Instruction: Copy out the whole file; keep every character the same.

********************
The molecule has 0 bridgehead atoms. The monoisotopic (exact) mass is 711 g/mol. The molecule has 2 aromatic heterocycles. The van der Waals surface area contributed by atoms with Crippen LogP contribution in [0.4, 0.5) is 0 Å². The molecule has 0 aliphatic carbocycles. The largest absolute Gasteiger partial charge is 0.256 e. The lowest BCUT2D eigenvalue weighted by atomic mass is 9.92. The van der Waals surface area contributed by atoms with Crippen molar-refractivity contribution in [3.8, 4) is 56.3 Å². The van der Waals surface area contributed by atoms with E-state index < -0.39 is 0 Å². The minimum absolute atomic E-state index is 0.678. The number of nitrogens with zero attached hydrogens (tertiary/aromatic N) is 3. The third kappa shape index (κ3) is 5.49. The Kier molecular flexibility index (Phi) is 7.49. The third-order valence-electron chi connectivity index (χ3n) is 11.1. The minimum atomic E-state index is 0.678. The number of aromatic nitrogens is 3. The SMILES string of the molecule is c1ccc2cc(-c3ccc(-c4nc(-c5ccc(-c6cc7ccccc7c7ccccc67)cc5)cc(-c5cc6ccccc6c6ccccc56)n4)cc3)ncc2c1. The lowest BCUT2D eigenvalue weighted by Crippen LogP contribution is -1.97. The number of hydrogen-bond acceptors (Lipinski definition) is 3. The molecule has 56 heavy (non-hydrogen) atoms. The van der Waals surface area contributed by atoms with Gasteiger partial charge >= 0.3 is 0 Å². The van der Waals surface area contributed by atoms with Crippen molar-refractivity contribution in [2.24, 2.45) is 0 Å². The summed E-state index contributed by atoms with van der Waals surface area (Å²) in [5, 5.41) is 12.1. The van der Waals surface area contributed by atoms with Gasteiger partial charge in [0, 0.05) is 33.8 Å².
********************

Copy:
The molecule has 0 bridgehead atoms. The monoisotopic (exact) mass is 711 g/mol. The molecule has 2 aromatic heterocycles. The van der Waals surface area contributed by atoms with Crippen LogP contribution in [0.4, 0.5) is 0 Å². The molecule has 0 aliphatic carbocycles. The largest absolute Gasteiger partial charge is 0.256 e. The lowest BCUT2D eigenvalue weighted by atomic mass is 9.92. The van der Waals surface area contributed by atoms with Crippen molar-refractivity contribution in [3.8, 4) is 56.3 Å². The van der Waals surface area contributed by atoms with E-state index < -0.39 is 0 Å². The minimum absolute atomic E-state index is 0.678. The number of nitrogens with zero attached hydrogens (tertiary/aromatic N) is 3. The third kappa shape index (κ3) is 5.49. The Kier molecular flexibility index (Phi) is 7.49. The third-order valence-electron chi connectivity index (χ3n) is 11.1. The minimum atomic E-state index is 0.678. The number of aromatic nitrogens is 3. The SMILES string of the molecule is c1ccc2cc(-c3ccc(-c4nc(-c5ccc(-c6cc7ccccc7c7ccccc67)cc5)cc(-c5cc6ccccc6c6ccccc56)n4)cc3)ncc2c1. The lowest BCUT2D eigenvalue weighted by Crippen LogP contribution is -1.97. The number of hydrogen-bond acceptors (Lipinski definition) is 3. The molecule has 56 heavy (non-hydrogen) atoms. The van der Waals surface area contributed by atoms with Gasteiger partial charge >= 0.3 is 0 Å². The van der Waals surface area contributed by atoms with Crippen molar-refractivity contribution in [2.24, 2.45) is 0 Å². The summed E-state index contributed by atoms with van der Waals surface area (Å²) in [5, 5.41) is 12.1. The van der Waals surface area contributed by atoms with Gasteiger partial charge in [0, 0.05) is 33.8 Å².